Because painted signs would not hold up in this spot–in between four ovens that were literally hot enough to melt steel inside. Solution: Cut the pipe labels into the sheet metal. Seems to have worked.
Mill Hell before the University of Minnesota began developing the area. Now many of the buildings are gone, there are new roads and even bike paths.
One of the ugly modern staircases.
Looking across the catwalk attache to the elevated control room, in charge of the train dumping part of the operation.
One of my favorite signs. I imagine something like this happened when it was put up: “Wow, that’s a big sign.” “Yeah, you’re going to be putting it up in the elevator at the service door.” “Have you thought of may locking the door?” “What?” “You know, lock it so that there’s no risk, sign aside, of us going through and falling to our death.” “Shut up and just install the damn sign.”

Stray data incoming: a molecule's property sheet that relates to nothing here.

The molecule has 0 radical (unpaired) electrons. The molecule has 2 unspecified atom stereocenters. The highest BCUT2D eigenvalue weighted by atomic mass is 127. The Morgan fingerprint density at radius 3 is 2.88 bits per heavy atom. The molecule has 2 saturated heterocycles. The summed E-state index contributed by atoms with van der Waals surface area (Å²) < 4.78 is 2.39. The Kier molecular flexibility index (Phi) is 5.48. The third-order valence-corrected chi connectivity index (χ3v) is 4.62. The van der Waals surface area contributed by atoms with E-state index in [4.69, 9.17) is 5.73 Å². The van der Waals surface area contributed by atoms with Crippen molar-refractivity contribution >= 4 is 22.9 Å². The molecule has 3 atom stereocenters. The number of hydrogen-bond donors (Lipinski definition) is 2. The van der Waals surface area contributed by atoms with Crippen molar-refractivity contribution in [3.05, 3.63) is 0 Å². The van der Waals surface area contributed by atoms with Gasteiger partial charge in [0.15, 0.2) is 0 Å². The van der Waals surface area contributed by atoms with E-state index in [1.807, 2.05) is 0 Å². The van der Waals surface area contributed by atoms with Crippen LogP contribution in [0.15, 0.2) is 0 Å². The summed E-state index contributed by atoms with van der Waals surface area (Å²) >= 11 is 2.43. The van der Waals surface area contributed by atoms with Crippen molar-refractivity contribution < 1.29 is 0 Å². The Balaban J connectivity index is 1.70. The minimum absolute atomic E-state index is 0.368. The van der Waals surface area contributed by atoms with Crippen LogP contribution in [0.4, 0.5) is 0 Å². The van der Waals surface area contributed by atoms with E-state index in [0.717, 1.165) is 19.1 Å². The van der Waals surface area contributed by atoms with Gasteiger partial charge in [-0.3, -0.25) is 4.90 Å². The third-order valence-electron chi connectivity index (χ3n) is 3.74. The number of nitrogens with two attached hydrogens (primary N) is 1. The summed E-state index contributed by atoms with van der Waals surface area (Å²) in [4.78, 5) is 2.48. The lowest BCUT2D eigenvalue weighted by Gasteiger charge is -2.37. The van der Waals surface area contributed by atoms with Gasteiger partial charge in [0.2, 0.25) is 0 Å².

It remains unexplained what ‘serious results’ may stem from not reporting an accident, but when labor was cheap and unorganized I doubt anyone asked.
This building stood on stilts until it was demolished. The top floor handled radio traffic to boats and trains. The bottom floor had locker rooms, records, and a lunchroom.
One of the former sanitorium common rooms. Its interior is at the end of one of the wards and is lined with glass brick.